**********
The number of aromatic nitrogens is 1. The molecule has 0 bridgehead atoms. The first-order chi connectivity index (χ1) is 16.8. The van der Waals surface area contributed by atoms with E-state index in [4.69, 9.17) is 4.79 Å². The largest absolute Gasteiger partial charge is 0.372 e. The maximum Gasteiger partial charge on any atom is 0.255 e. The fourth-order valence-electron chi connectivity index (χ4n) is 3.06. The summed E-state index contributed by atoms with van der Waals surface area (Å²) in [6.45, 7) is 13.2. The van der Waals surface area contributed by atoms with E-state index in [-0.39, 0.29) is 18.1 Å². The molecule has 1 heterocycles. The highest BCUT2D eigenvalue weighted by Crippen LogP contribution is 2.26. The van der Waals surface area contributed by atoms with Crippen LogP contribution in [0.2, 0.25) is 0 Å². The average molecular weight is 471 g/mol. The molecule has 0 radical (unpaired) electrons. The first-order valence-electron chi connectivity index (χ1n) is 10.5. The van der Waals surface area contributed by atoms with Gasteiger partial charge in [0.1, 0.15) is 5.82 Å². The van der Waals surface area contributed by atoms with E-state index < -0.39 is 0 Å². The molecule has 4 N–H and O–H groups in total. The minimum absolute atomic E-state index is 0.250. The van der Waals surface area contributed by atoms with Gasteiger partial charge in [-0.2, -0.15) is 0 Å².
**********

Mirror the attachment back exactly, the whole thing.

The number of aromatic nitrogens is 1. The molecule has 0 bridgehead atoms. The first-order chi connectivity index (χ1) is 16.8. The van der Waals surface area contributed by atoms with E-state index in [4.69, 9.17) is 4.79 Å². The largest absolute Gasteiger partial charge is 0.372 e. The maximum Gasteiger partial charge on any atom is 0.255 e. The fourth-order valence-electron chi connectivity index (χ4n) is 3.06. The summed E-state index contributed by atoms with van der Waals surface area (Å²) in [6.45, 7) is 13.2. The van der Waals surface area contributed by atoms with E-state index in [-0.39, 0.29) is 18.1 Å². The molecule has 1 heterocycles. The highest BCUT2D eigenvalue weighted by Crippen LogP contribution is 2.26. The van der Waals surface area contributed by atoms with Crippen LogP contribution in [0.2, 0.25) is 0 Å². The average molecular weight is 471 g/mol. The molecule has 0 radical (unpaired) electrons. The first-order valence-electron chi connectivity index (χ1n) is 10.5. The van der Waals surface area contributed by atoms with Gasteiger partial charge in [0.1, 0.15) is 5.82 Å². The van der Waals surface area contributed by atoms with E-state index < -0.39 is 0 Å². The molecule has 4 N–H and O–H groups in total. The minimum absolute atomic E-state index is 0.250. The van der Waals surface area contributed by atoms with Gasteiger partial charge in [-0.2, -0.15) is 0 Å².